In mid-August 2003, the new Argentinean president, Nestor Kirchner, had the amnesty laws repealed and the absence of statutes of limitation for crimes against humanity recognized.

Prosecutions of those involved in the junta once again became possible in Argentina.

Twenty former military personnel are being held in Argentina for crimes committed within the framework of the “Condor” plan. The total number of soldiers in detention and charged under Argentinean law for human rights violations amounts to 120 – to which should be added two Argentineans held in Spain. Some of these proceedings concern cases where children were forcibly taken away at birth from their mothers who had been imprisoned for political reasons. In the opinion of the judges, the amnesty law never covered this crime. (Source: Le Monde, January 5, 2005).

On 14 June 2005, the Argentinean Supreme Court declared the Amnesty Law unconstitutional, by 7 votes in favour, 1 against and 1 abstention,– “Ley de Punto Final”; Ley 23.492- and the Due Obedience Law – “Ley de Obediencia debida”; Ley 23.521- sanctioned by President Alfonsin in 1987. The Court maintained that these laws violated article 75, paragraph 22 of the 1994 Argentinean Constitution, which gives constitutional status to the International Covenant on Civil and Political Rights, to the Genocide Convention, to the Torture Convention and to the Inter-American Convention, among others. According to the Court, following diverse decisions by the Inter-American Court and by other international bodies, the State has an obligation to investigate, prosecute and punish those who have committed violations of the right to life, to humane treatment or those who have engaged in disappearances, an obligation which cannot be limited or abolished by the enactment of an Amnesty or Due Obedience Laws as ruled by the Inter-American Court in the case of Barrios Altos v. Peru.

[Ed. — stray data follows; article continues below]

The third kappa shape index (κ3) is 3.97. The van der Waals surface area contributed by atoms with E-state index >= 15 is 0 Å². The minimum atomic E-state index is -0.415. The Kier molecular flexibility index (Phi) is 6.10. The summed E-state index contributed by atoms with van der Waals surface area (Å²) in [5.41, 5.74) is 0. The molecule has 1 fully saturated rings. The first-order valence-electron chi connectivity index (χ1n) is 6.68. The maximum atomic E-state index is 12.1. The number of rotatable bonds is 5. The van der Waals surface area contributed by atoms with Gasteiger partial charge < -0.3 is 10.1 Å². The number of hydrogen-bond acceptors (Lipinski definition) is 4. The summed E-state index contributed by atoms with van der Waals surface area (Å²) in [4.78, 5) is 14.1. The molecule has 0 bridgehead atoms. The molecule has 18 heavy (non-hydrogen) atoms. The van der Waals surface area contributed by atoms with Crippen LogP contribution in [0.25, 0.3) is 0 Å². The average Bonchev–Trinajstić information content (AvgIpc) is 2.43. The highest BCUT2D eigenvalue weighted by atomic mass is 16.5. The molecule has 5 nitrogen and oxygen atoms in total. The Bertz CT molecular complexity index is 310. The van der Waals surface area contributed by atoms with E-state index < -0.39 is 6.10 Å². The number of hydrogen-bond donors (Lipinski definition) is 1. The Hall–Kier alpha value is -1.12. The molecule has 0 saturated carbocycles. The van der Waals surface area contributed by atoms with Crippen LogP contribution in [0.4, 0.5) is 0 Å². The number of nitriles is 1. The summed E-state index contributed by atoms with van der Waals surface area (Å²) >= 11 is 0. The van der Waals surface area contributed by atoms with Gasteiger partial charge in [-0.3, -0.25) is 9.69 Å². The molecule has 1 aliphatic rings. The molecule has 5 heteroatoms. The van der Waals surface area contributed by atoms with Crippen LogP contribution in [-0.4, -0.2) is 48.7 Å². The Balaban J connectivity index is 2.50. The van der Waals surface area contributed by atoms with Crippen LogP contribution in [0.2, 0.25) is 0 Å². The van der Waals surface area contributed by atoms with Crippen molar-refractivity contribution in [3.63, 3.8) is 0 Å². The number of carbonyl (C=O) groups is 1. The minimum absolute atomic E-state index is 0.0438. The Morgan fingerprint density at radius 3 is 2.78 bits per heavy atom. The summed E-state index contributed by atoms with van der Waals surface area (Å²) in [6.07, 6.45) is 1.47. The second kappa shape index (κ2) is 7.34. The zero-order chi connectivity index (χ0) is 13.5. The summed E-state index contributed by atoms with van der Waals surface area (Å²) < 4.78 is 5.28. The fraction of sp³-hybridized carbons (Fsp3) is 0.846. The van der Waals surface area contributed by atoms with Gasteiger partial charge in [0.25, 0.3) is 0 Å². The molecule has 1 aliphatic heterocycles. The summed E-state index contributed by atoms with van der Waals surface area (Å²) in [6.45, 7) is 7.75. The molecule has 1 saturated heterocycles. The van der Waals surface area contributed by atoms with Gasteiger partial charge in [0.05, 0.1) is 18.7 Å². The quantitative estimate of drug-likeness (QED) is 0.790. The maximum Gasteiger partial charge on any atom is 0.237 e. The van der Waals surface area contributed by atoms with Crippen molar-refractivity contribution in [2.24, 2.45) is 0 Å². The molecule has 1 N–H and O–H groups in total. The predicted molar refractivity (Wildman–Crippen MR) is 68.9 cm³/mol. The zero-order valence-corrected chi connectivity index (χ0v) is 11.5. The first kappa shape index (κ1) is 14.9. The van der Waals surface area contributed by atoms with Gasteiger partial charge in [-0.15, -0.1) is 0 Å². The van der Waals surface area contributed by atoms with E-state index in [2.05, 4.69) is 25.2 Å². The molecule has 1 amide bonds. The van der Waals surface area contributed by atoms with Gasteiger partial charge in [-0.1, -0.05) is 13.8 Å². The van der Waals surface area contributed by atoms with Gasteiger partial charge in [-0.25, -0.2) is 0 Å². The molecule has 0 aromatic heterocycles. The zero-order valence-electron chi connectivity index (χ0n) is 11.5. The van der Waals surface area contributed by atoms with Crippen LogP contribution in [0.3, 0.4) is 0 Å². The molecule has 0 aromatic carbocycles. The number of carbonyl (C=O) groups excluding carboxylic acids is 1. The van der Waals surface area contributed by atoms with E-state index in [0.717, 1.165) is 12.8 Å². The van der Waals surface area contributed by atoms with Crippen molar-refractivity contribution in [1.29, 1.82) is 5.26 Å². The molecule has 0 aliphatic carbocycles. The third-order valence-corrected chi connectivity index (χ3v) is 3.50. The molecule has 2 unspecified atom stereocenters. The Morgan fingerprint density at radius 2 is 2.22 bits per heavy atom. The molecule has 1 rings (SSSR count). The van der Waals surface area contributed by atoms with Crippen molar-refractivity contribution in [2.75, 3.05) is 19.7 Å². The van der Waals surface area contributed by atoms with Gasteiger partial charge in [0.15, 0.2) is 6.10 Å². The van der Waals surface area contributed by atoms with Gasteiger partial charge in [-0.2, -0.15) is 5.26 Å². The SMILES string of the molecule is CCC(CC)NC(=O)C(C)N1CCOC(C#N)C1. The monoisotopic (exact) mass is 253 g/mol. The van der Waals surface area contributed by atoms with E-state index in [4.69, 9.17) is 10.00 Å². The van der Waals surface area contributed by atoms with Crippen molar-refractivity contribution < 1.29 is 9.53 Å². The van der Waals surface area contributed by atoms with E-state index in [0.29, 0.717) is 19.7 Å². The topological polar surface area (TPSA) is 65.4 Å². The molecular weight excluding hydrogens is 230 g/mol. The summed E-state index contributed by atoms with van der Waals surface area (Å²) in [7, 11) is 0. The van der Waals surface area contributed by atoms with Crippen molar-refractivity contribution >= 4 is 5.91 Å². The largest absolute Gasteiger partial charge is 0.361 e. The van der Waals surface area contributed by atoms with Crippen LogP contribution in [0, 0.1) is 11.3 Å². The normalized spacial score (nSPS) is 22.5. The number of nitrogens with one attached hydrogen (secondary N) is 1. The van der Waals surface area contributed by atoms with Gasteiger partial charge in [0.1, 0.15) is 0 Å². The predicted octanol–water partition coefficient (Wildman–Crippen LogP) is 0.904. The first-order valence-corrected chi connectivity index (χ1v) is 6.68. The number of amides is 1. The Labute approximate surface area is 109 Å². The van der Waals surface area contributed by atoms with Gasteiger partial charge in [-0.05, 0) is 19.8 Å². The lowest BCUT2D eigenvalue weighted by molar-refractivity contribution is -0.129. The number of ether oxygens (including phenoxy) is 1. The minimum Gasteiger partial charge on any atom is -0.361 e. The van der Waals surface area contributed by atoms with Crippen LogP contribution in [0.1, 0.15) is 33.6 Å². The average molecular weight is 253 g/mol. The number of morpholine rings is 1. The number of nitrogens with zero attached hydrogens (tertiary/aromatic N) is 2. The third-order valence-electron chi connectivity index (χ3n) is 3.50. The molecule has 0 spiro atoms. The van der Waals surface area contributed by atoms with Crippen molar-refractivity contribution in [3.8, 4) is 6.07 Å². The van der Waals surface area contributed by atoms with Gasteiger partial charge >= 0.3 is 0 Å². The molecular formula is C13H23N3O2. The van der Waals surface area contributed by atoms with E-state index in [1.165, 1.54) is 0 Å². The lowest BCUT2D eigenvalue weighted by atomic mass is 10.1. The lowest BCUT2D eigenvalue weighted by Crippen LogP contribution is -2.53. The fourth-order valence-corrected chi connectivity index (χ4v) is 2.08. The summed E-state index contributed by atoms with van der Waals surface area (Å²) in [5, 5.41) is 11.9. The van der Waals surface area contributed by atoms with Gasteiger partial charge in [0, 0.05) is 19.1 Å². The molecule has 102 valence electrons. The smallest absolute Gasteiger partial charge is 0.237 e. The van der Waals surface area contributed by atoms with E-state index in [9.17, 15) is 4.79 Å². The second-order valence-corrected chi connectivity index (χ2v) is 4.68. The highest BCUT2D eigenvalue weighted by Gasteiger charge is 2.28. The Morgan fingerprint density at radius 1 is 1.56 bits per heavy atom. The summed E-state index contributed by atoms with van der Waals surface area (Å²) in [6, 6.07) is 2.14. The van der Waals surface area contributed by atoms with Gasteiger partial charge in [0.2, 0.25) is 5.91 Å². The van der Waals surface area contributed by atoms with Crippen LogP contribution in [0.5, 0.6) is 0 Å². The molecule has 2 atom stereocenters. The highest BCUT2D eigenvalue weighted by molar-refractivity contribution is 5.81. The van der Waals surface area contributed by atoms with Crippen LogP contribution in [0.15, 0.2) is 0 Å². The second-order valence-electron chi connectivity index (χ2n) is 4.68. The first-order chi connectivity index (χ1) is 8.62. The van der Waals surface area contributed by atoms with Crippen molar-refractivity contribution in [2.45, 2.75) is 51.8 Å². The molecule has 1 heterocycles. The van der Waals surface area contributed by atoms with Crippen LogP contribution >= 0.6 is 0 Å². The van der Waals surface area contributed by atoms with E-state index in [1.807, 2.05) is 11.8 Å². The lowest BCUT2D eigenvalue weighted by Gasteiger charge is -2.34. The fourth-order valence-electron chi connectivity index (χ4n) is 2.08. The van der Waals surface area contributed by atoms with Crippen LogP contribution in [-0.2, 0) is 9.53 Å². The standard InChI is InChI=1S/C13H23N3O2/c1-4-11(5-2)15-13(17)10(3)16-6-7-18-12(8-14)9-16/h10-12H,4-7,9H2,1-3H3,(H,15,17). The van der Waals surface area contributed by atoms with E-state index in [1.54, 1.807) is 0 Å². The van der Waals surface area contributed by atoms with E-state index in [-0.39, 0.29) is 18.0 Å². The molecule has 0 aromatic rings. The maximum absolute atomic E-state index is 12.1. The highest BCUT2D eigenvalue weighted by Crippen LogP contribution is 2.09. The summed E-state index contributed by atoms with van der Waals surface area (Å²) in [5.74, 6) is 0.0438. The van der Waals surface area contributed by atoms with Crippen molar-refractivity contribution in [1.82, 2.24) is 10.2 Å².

This historical decision allows the domestic or international investigation, prosecution and punishment of members of the military suspected to have taken part in the torture, disappearance and/or killings of more than 30,000 persons in Argentina between 1976 and 1983.

On 20 September 2006, during the course of the trial of Miguel Etchecolatz, the court for the town of La Plata used the term “genocide” for the crimes committed by the military dictatorship (1976-1983). It was the first time these crimes were qualified as genocide by a court, just like human rights organisations had long argued they should be. This legal qualification is now contained in the judgment against former police officer Etchecolatz, who was sentenced to life imprisonment for torture, murder and abduction of opponents of the regime.

The court emphasised that the crimes were committed in the context of a genocide campaign organised by the state. For future procedures against former members of the police force and the military, this view could be of crucial importance.


©2020 trialinternational.org | All rights reserved | Disclaimer | Statutes | Designed and Produced by ACW